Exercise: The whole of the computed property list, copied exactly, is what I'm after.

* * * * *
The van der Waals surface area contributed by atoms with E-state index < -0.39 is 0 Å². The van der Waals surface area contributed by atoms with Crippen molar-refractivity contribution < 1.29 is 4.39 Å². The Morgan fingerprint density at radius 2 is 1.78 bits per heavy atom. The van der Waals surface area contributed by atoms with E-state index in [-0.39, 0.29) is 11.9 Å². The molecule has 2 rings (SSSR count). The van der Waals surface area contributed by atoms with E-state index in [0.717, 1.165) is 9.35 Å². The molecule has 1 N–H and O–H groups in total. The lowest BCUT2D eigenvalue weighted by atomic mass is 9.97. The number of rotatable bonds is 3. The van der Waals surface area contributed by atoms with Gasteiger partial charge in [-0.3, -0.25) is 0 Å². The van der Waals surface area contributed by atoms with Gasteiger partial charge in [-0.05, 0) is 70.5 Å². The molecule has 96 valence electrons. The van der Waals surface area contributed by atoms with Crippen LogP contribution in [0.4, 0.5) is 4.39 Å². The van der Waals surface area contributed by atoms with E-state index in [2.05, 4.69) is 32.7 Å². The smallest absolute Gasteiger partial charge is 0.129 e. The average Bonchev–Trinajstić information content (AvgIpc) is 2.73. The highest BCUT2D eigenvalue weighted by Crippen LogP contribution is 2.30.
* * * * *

The van der Waals surface area contributed by atoms with E-state index < -0.39 is 0 Å². The van der Waals surface area contributed by atoms with Crippen molar-refractivity contribution < 1.29 is 4.39 Å². The Morgan fingerprint density at radius 2 is 1.78 bits per heavy atom. The van der Waals surface area contributed by atoms with E-state index in [-0.39, 0.29) is 11.9 Å². The molecule has 2 rings (SSSR count). The van der Waals surface area contributed by atoms with E-state index in [0.717, 1.165) is 9.35 Å². The molecule has 1 N–H and O–H groups in total. The lowest BCUT2D eigenvalue weighted by atomic mass is 9.97. The number of rotatable bonds is 3. The van der Waals surface area contributed by atoms with Gasteiger partial charge in [-0.3, -0.25) is 0 Å². The van der Waals surface area contributed by atoms with Gasteiger partial charge in [-0.05, 0) is 70.5 Å². The molecule has 96 valence electrons. The van der Waals surface area contributed by atoms with Crippen LogP contribution in [0.4, 0.5) is 4.39 Å². The van der Waals surface area contributed by atoms with E-state index in [2.05, 4.69) is 32.7 Å². The smallest absolute Gasteiger partial charge is 0.129 e. The average Bonchev–Trinajstić information content (AvgIpc) is 2.73. The highest BCUT2D eigenvalue weighted by Crippen LogP contribution is 2.30.